CASE REPORT: Role of yoga and naturopathy in a patient with left ovarian malignancy and nonalcoholic fatty liv...
M Fathima-Jebin, ST Venkateswaran, N Manavalan, A Mooventhan
International Journal of Health & Allied Sciences, Year 2018, Volume 7, Issue 2 [p. 110-113]
DOI: 10.4103/ijhas.IJHAS_136_1
A 70-year-old married woman diagnosed with left ovarian malignancy and nonalcoholic fatty liver with ascites in November 2016 underwent conventional management. In February 2017, the patient developed abdominal discomfort, bloatedness, nausea, and vomiting and underwent conventional management first in a government hospital, followed by in a private hospital, South India. Since no improvements were noted in any of the symptoms except vomiting, in March 2017, the patient was admitted to our hospital. The patient was advised to undergo yoga and naturopathy treatments for 30 days. Results showed a better improvement in weight, body mass index (BMI), abdominal girth, blood pressure (BP), plasma glucose, liver function test (LFT), and renal function test (RFT) along with very mild reduction in the size of left ovarian cancer. It suggests that yoga and naturopathic treatments may be effective in improving weight, BMI, BP, plasma glucose level, LFT, and RFT in patients with left ovarian malignancy and nonalcoholic fatty liver with ascites. Further studies are required to warrant the results.
CASE REPORT: Effect of naturopathy and yoga therapies as an adjuvant to conventional medicine in the managemen...
A Mooventhan, N Manavalan, Y Deepa, N Mangaiarkarasi, K Kahlilsubramanian, L Nivethitha
Yoga Mimamsa, Year 2021, Volume 53, Issue 1 [p. 75-77]
DOI: 10.4103/ym.ym_22_20
Coronavirus disease 2019 (COVID-19) is the infectious disease affecting many countries globally. This case study was performed to evaluate the feasibility, safety, and effect of integrated naturopathy and yoga therapies (INYT) (i.e., conventional medicine + yoga and naturopathy) on the number of hospital stay and symptom score in a patient with COVID-19. A 39-year-old married male was diagnosed with COVID-19 on March 27, 2020. During the hospital stay, the patient underwent INYT. Adherence to INYT was good and the patient did not report any serious adverse effects during the intervention period. The length of hospital stay was 11 days. Which is less than the median hospital stay observed in previous studies and the symptom score reduced from 6 (day 1) to 0 (day 6). Thus, INYT might reduce the length of the hospital stay with symptoms and active infection and also is feasible and safe in a patient with COVID-19.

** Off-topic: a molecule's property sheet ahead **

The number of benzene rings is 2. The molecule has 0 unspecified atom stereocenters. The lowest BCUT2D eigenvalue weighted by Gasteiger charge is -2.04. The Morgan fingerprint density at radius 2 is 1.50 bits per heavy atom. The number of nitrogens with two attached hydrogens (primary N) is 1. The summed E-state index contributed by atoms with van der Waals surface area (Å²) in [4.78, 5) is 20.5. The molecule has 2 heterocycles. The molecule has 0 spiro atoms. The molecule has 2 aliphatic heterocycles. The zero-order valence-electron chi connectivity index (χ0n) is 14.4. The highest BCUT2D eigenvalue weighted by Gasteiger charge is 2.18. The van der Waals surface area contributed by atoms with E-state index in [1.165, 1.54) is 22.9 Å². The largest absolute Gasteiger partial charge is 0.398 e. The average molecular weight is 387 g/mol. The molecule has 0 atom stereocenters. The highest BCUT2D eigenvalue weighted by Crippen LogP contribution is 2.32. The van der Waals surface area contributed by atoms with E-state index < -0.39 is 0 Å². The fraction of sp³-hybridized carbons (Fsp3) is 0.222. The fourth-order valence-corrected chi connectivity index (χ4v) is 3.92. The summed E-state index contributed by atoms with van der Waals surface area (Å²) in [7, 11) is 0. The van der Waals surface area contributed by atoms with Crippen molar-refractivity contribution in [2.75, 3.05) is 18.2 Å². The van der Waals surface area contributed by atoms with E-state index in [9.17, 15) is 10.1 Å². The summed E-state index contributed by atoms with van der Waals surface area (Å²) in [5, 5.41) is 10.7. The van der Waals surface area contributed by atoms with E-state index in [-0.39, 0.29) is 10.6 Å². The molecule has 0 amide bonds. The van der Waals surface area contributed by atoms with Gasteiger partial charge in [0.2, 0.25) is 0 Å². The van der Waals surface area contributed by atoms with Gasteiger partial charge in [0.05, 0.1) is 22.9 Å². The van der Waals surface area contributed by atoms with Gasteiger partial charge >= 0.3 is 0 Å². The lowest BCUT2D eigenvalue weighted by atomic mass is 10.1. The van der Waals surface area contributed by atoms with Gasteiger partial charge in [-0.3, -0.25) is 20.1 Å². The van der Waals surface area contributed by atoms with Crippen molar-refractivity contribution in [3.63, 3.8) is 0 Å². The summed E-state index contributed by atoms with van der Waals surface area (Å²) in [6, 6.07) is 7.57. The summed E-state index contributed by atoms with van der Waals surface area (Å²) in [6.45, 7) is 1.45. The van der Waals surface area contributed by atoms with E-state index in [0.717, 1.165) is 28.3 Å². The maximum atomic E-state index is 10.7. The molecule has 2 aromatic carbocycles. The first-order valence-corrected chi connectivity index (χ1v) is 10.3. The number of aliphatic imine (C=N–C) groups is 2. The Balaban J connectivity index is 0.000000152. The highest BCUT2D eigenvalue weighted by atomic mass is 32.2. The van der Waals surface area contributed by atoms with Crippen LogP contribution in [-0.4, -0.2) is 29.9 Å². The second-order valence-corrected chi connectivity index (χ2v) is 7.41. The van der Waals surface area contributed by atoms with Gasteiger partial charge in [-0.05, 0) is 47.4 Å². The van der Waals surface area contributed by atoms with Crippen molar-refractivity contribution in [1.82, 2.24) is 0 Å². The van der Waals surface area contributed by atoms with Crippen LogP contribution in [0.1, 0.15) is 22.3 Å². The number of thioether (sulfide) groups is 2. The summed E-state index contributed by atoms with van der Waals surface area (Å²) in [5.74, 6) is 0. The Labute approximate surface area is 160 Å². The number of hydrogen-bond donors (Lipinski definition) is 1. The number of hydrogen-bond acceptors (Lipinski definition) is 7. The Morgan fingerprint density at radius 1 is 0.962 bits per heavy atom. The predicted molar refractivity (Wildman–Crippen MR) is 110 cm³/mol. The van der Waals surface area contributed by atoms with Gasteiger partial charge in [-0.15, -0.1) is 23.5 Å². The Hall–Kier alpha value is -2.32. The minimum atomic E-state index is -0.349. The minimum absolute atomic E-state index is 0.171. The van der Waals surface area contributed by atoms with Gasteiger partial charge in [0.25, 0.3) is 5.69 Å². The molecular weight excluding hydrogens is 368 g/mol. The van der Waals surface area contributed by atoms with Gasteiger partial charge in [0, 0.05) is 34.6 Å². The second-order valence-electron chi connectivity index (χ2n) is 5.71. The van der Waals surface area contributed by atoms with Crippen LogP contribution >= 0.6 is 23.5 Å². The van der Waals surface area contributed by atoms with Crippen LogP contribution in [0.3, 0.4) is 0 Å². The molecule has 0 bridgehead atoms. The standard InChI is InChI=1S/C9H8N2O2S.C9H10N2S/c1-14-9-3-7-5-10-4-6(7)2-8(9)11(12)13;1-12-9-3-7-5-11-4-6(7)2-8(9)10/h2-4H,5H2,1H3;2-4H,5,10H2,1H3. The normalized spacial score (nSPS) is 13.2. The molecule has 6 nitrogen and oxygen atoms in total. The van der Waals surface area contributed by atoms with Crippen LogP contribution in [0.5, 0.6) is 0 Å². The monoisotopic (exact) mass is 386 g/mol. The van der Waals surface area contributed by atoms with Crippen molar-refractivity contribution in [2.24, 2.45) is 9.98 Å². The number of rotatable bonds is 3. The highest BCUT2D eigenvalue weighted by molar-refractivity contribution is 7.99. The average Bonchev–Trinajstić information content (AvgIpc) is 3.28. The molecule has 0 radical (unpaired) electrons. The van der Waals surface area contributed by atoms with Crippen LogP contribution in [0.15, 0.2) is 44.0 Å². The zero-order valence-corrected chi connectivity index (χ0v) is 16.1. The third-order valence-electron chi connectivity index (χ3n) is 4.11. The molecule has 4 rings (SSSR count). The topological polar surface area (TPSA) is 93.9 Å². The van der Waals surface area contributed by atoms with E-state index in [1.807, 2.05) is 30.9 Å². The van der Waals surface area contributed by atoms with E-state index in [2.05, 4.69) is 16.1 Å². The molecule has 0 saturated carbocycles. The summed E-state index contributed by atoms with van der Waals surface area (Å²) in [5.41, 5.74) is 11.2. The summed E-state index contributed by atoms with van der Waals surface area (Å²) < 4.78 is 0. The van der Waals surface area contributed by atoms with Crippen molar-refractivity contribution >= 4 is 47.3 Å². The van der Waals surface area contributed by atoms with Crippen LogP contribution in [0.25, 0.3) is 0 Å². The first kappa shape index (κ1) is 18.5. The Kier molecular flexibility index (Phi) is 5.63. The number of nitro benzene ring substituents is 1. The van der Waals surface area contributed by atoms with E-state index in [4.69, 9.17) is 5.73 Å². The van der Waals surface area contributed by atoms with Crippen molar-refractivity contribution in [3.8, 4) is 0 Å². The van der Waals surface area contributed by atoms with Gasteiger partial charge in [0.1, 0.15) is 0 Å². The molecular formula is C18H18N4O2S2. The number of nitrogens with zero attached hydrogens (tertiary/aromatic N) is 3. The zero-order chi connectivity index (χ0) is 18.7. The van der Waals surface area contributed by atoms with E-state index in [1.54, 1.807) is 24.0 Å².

LETTER TO EDITOR: Yoga in promotion of health: Translating evidence into practice at primary healthcare level in India
S Ganesh Kumar
Journal of Family Medicine and Primary Care, Year 2013, Volume 2, Issue 3 [p. 301-302]
DOI: 10.4103/2249-4863.120768 PMID: 24479106